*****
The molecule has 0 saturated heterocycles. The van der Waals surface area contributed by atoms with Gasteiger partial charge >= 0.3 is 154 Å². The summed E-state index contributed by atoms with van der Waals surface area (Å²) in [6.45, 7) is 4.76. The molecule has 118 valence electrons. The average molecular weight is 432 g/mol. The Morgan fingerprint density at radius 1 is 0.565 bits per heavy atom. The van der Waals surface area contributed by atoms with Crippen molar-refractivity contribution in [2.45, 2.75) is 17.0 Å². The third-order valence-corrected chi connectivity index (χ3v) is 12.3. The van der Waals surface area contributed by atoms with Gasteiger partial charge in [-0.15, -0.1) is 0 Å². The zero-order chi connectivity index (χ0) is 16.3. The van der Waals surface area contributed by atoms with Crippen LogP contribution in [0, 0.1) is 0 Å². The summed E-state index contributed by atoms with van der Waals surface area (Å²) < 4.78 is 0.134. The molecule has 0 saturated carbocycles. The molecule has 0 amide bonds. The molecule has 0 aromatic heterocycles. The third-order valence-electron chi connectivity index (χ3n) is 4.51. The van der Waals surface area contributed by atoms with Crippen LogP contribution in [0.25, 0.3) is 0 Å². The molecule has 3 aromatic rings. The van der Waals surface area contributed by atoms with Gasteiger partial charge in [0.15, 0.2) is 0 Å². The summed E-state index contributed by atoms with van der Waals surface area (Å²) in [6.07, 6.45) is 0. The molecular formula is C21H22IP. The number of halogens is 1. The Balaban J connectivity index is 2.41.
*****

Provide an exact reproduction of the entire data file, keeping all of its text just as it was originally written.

The molecule has 0 saturated heterocycles. The van der Waals surface area contributed by atoms with Gasteiger partial charge >= 0.3 is 154 Å². The summed E-state index contributed by atoms with van der Waals surface area (Å²) in [6.45, 7) is 4.76. The molecule has 118 valence electrons. The average molecular weight is 432 g/mol. The Morgan fingerprint density at radius 1 is 0.565 bits per heavy atom. The van der Waals surface area contributed by atoms with Crippen molar-refractivity contribution in [2.45, 2.75) is 17.0 Å². The third-order valence-corrected chi connectivity index (χ3v) is 12.3. The van der Waals surface area contributed by atoms with Gasteiger partial charge in [-0.15, -0.1) is 0 Å². The zero-order chi connectivity index (χ0) is 16.3. The van der Waals surface area contributed by atoms with Crippen LogP contribution in [0, 0.1) is 0 Å². The summed E-state index contributed by atoms with van der Waals surface area (Å²) < 4.78 is 0.134. The molecule has 0 saturated carbocycles. The molecule has 0 amide bonds. The molecule has 0 aromatic heterocycles. The third-order valence-electron chi connectivity index (χ3n) is 4.51. The van der Waals surface area contributed by atoms with Crippen LogP contribution in [0.25, 0.3) is 0 Å². The molecule has 3 aromatic rings. The van der Waals surface area contributed by atoms with Gasteiger partial charge in [0.15, 0.2) is 0 Å². The summed E-state index contributed by atoms with van der Waals surface area (Å²) in [6.07, 6.45) is 0. The molecular formula is C21H22IP. The number of halogens is 1. The Balaban J connectivity index is 2.41.